Opinion Listen to our mothers - fresh air and ventilation can prevent virus spread in hospitals

Prof Hilary Humphreys says too many of our hospitals in Ireland are cluttered and cramped which does not help containment of viruses.

AS A CHILD, many of us will remember our mother chiding us to go out and get some fresh air because it was good for us. While this was often partly because of her need to get on uninterrupted with what she was doing, she was right.

Fresh air is that which is diluted rapidly of existing particles, droplets, etc., due to regular air changes, especially brought about by wind or breezes outdoors.

We all recall from pre-Covid-19 days being in a stuffy room at a meeting with many people present for long periods. Unless it was a warm day, the windows and doors were often closed, and we often wished to leave as soon as possible, and get some fresh air.

The importance of fresh air, and frequent air changes, have also become especially relevant during the Covid-19 pandemic, including in hospitals.

Hospital ventilation

Most clinical areas in acute hospitals are naturally ventilated, i.e. via doors and windows. That has generally been considered adequate and helps contain overall healthcare costs in terms of construction, maintenance and energy.

Exceptions include the operating theatre where ventilation is used to prevent wound infection from bacteria shed by staff during surgery, specialised areas such as the pharmacy and laboratories, and some designated air-controlled rooms (ACR) in clinical areas or wards.

Naturally ventilated single rooms achieved through doors and windows are currently used for patients at greater risk of infection, such as those on anti-cancer chemotherapy, or patients who pose a risk to other patients, like those with MRSA.

However, ACR is required for patients with more highly transmissible infections like measles, and for the more severely immunocompromised patients like those with extensive severe burns and stem cell transplantation.

In Ireland, our publicly funded hospitals have too few single rooms, most of which are naturally ventilated. There is ongoing controversy on whether Covid-19 is spread by both droplets (larger particles) and or aerosols (smaller droplets), with aerosols resulting in wider transmission.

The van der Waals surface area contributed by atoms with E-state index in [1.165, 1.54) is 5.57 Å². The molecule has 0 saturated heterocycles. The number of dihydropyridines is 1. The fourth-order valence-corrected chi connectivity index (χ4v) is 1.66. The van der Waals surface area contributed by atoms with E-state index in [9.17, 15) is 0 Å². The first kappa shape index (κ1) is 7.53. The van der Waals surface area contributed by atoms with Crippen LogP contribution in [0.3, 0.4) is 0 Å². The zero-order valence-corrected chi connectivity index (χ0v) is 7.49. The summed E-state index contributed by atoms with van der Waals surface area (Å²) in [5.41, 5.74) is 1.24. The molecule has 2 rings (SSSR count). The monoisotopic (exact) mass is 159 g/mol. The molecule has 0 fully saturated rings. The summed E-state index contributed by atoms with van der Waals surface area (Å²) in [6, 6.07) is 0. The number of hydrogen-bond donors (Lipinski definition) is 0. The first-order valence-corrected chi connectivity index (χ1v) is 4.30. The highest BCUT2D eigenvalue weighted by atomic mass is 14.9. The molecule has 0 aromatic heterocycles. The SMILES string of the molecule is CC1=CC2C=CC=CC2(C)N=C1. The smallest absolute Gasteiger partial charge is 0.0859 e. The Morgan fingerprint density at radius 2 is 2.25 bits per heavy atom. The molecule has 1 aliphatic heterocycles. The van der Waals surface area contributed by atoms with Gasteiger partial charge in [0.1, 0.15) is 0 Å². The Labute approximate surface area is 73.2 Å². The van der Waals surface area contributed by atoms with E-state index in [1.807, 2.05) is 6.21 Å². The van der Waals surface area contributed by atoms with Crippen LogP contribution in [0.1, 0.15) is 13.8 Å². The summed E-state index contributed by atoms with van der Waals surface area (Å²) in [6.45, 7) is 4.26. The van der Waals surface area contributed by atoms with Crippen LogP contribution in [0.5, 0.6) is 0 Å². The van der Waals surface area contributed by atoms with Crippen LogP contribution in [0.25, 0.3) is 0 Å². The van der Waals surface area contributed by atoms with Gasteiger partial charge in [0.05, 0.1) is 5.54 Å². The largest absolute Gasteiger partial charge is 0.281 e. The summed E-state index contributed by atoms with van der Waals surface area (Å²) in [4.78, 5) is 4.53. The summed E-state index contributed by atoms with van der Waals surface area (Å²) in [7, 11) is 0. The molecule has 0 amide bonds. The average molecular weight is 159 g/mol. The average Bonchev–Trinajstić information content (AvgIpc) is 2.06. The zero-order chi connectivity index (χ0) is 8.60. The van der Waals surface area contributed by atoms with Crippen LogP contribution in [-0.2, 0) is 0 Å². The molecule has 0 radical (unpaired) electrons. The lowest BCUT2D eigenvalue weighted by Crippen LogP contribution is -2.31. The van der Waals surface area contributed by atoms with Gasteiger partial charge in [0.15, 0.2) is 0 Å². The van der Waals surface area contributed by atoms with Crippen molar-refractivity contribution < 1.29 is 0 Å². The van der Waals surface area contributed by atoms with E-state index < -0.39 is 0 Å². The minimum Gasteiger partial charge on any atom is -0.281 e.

In practice, the spread of SARS-CoV-2 is probably multi-factorial and influenced by how many viral particles the infected person is shedding (greater early on in the disease), air flows, temperature differentials, any procedures that increase the risk of aerosol generation such as bronchoscopy, and other factors.

Droplets vs aerosols

While it may be an over-simplification, the practice has been to recommend ACR for any patient with an infection spread by aerosols like measles, and a naturally ventilated room for a patient with an infection spread by droplets, such as influenza.

Even if the spread of Covid-19 is mainly through droplets in most circumstances, isolation facilities in our hospitals, including all single rooms and designated Covid-19 wards, have been inadequate.

Many hospitals, other healthcare facilities, and workplaces have responded to the challenges presented by Covid-19 by where possible opening doors and windows to increase airflows and with other measures such as social distancing.

However, there are limitations to this given patient and staff comfort in the face of cold temperatures and rain. Portable air-ventilated or air purification systems and monitoring carbon dioxide to indicate when windows and doors should be open are potential solutions, but these present logistical challenges and have to be funded.

We must learn the lessons from the pandemic in terms of how and where we house hospital patients. Many of our existing hospital in-patient facilities were built many years ago and are too small and overcrowded, and the pandemic has highlighted how truly inadequate they are.

This has caused stress to healthcare staff when trying to care for patients in difficult circumstances. Nearly all agree that we need more acute hospital beds, and we must move to single room occupancy with far more space throughout our hospitals. Too many of our hospitals are cluttered and cramped.

Impacts on staff

This has made it challenging for healthcare staff to practice social distancing, because of narrow corridors, small poorly ventilated rooms, and low ceilings. Patients on multi-bed wards have been too close together, hampering efforts to keep clinical areas clean and tidy and thus facilitating the spread of Covid-19 and other infections.

While the pandemic has resulted in many calls on public funds, we must learn the recent lessons and not miss this opportunity to get it right by addressing current and future needs.

As we strive to implement Sláintecare and improve our health service, our hospitals must have more space, with patients being in single rooms, and with more ACR. Furthermore, we must give greater thought to the design of our hospitals, and how we ventilate them.

This will prevent many other infections with the consequences of reduced healthcare costs, less patient suffering, and fewer deaths. It will also greatly help us in coping better with any future pandemic.

A greater number of single rooms will also improve the hospital experience of patients through the provision of greater privacy and dignity, when acutely unwell or especially even dying. This is all largely common sense and our mothers would certainly approve.

Hilary Humphreys is Emeritus Professor of Clinical Microbiology, the Royal College of Surgeons in Ireland.

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